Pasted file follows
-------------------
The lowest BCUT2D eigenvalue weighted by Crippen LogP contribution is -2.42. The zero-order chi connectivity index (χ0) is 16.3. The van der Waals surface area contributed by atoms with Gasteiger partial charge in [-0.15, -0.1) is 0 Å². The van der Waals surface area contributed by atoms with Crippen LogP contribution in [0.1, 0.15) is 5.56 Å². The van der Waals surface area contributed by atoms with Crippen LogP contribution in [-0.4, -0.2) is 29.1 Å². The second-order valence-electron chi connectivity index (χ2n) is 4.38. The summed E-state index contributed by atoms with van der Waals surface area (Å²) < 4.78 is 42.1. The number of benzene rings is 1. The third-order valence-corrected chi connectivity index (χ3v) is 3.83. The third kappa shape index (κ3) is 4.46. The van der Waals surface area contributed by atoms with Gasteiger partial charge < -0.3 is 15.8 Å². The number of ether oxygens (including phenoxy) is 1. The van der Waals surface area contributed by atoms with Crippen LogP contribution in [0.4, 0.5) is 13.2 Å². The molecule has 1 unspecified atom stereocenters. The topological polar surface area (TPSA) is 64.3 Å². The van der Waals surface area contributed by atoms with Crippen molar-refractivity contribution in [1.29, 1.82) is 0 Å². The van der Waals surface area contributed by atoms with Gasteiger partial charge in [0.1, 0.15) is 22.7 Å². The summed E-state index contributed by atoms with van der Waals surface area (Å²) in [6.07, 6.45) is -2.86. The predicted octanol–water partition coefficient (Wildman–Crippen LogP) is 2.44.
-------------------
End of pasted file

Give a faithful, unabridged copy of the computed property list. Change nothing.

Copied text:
The lowest BCUT2D eigenvalue weighted by Crippen LogP contribution is -2.42. The zero-order chi connectivity index (χ0) is 16.3. The van der Waals surface area contributed by atoms with Gasteiger partial charge in [-0.15, -0.1) is 0 Å². The van der Waals surface area contributed by atoms with Crippen LogP contribution in [0.1, 0.15) is 5.56 Å². The van der Waals surface area contributed by atoms with Crippen LogP contribution in [-0.4, -0.2) is 29.1 Å². The second-order valence-electron chi connectivity index (χ2n) is 4.38. The summed E-state index contributed by atoms with van der Waals surface area (Å²) < 4.78 is 42.1. The number of benzene rings is 1. The third-order valence-corrected chi connectivity index (χ3v) is 3.83. The third kappa shape index (κ3) is 4.46. The van der Waals surface area contributed by atoms with Gasteiger partial charge < -0.3 is 15.8 Å². The number of ether oxygens (including phenoxy) is 1. The van der Waals surface area contributed by atoms with Crippen LogP contribution in [0.4, 0.5) is 13.2 Å². The molecule has 1 unspecified atom stereocenters. The topological polar surface area (TPSA) is 64.3 Å². The van der Waals surface area contributed by atoms with Crippen molar-refractivity contribution in [1.29, 1.82) is 0 Å². The van der Waals surface area contributed by atoms with Gasteiger partial charge in [0.1, 0.15) is 22.7 Å². The summed E-state index contributed by atoms with van der Waals surface area (Å²) in [6.07, 6.45) is -2.86. The predicted octanol–water partition coefficient (Wildman–Crippen LogP) is 2.44.